<a href=””>Knackered</a&gt;

Scrotum’s aren’t aesthetically pleasing.


They’re just not nice to look at; thin skinned hairy parcels which wrinkle and contract at the slightest sign of cold or fright. Membranous tissue which seems to stretch a mile before snapping; no, there is not a lot going for them.

Ugly; I readily concede, but they do hold important bits.

Bits men want to keep and protect, although unfortunately scrotum’s afford scant protection as I’ve often found out playing contact sport.

I’ve played in dozens of games of rugby where I wished I had a titanium protector instead of my flimsy sack. I’ve been kicked, punched, grabbed and kneed in the knackers more times than I wish to remember.


But it’s a numbers game; it’s like surfing, hopefully the shark will bite the guy next to you, not you. Now I’m retired from rugby, I reflect that  the only comfort I ever took in this, is the times I watched, guffawed and giggled at many dozens of my team  mates and opposition who grabbed their balls, sunk to their knees, closed their eyes and screamed. Some have cried, some have impersonated Edvard Munch, some have even writhed on the ground for extended periods wishing to be put down..

You would think that men; knowing the agony created by a low blow below the belt would take sympathy. But, no – we find the howling, the grimacing and rolling lolling about hilarious!

Image result for kick in the balls

Weird creatures!

However, there are exceptions to the rule.

I played in 2 games whether players have suffered serious scrotum injuries. On one occasion a testicle was ripped straight out of the scrotum and was left dangling against the upper thigh of my team mate. Thankfully a quick trip to the A&E, a gentle guiding hand, a few well placed sutures and the testicle was safely re-inserted and stitched back into place.

On the other occasion, the poor severed testicle had suffered significant damage and could not be saved. Although the player was in the opposition, there is no comfort there. The poor guy had his testicle removed.

You can rest assured that on both of these occasions there was no giggling, smirks or jokes. Gathered players simply standing in silence, hands on hips with heads down. All of us thinking, thank God it wasn’t me. 

Its no laughing matter when your knackers are knackered! Pain is fair game, testicles sacrosanct.

They say New Zealand men are tough, the All Blacks especially so. Many years an All Black Captain suffered a cruel blow between his legs. physically knackered, his knackers knackered, he still managed to find a way to play on. His name was Buck Shelford.

Bring back Buck!

buck shelford

Here is his story:

Buck (Wayne) was a victim of the infamous “Battle of Nantes”, which was one of the most aggressive games of rugby ever played and witnessed. During the game a French boot found its way into Shelford’s groin, somehow ripping his scrotum and leaving him with one testicle hanging free.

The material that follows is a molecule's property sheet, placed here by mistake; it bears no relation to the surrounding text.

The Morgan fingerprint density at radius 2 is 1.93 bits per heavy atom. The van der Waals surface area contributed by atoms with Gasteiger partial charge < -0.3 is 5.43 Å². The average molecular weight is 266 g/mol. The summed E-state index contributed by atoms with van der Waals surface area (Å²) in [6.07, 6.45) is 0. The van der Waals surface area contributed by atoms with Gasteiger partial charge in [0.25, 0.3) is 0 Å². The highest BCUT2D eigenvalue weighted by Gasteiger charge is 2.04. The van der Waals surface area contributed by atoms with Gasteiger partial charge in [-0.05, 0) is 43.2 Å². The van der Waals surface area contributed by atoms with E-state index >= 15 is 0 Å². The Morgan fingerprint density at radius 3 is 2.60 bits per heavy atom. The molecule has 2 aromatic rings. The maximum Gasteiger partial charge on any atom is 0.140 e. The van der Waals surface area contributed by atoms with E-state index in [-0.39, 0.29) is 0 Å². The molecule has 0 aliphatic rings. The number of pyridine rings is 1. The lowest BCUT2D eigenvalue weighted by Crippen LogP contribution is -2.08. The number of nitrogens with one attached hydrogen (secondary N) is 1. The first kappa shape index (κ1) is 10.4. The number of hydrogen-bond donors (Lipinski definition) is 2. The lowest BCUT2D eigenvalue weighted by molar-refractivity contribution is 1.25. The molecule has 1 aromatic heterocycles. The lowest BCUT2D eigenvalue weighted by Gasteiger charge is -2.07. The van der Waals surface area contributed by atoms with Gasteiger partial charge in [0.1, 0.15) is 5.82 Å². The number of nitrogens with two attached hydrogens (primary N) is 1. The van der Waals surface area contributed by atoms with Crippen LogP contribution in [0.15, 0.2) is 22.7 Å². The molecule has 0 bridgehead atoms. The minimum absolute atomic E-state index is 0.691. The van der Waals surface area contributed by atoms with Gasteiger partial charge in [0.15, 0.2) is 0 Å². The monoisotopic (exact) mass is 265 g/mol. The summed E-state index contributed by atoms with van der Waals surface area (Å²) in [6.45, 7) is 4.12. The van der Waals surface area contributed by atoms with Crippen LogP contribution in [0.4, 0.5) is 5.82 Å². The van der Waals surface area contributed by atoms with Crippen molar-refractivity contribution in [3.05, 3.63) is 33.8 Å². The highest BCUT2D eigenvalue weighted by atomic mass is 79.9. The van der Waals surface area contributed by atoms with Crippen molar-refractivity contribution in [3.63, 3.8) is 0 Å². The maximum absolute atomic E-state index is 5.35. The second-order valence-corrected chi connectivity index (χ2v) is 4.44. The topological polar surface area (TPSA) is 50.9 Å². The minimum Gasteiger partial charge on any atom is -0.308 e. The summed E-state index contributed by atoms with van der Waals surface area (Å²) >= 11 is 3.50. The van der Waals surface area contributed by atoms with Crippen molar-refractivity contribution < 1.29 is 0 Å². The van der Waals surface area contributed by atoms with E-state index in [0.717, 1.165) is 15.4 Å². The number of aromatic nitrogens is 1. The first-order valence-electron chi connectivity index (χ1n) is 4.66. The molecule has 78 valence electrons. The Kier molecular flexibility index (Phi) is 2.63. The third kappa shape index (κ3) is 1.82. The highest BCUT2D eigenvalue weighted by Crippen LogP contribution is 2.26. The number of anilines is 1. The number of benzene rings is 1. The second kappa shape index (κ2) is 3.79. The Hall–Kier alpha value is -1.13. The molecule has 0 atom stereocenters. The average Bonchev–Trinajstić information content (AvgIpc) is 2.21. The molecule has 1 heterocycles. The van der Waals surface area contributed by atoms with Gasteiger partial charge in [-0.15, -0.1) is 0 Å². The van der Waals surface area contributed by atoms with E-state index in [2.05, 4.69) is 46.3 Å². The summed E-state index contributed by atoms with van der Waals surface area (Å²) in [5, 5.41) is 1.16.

Shelford was caught at the bottom of a ruck 20 minutes into the game, losing four teeth, and sustained a large tear to his scrotum courtesy of a stray French boot.

Incredibly, Shelford had his injury stitched on the sideline and played on until deep into the second half, when a knock to the head left him concussed and unable to continue.

The Daily Telegraph.

The aggression of the French rugby team was unprecedented, and many of the All Blacks suspected foul play. It would later transpire that many of the French players were pepped up on amphetamines, a reasonable explanation for their violent physicality.

“When I came out of the tunnel and I saw them, I looked into the eyes of many of the players as I walked past them, and their eyes did not say that they were going into a game against the All Blacks,”

“Their eyes just looked like they were on something, and I could not prove it.”

Wayne Shelford.

The French team doctor at the time, Jacques Mombet, much later explained that the Nantes Test was the most obvious example of French players using amphetamines.

He said New Zealand realised their opponents were “loaded” and made a complaint to the International Rugby Board, which eventually led to a clampdown and ultimately drug testing.


Now, I have played in some testy games before, but I recall this Test Match vividly and I am so pleased I was not within 1,000 miles of the sideline, such was the aggression and violence.

I have genuine respect for French Rugby, my pecking order has always been All Blacks first, then France and then any other team playing England or Australia. But on November the 15th 1986, the spirit of French rugby suffered a blow as painful as any  blow to the groin, and it was no laughing  matter.

Kia Ora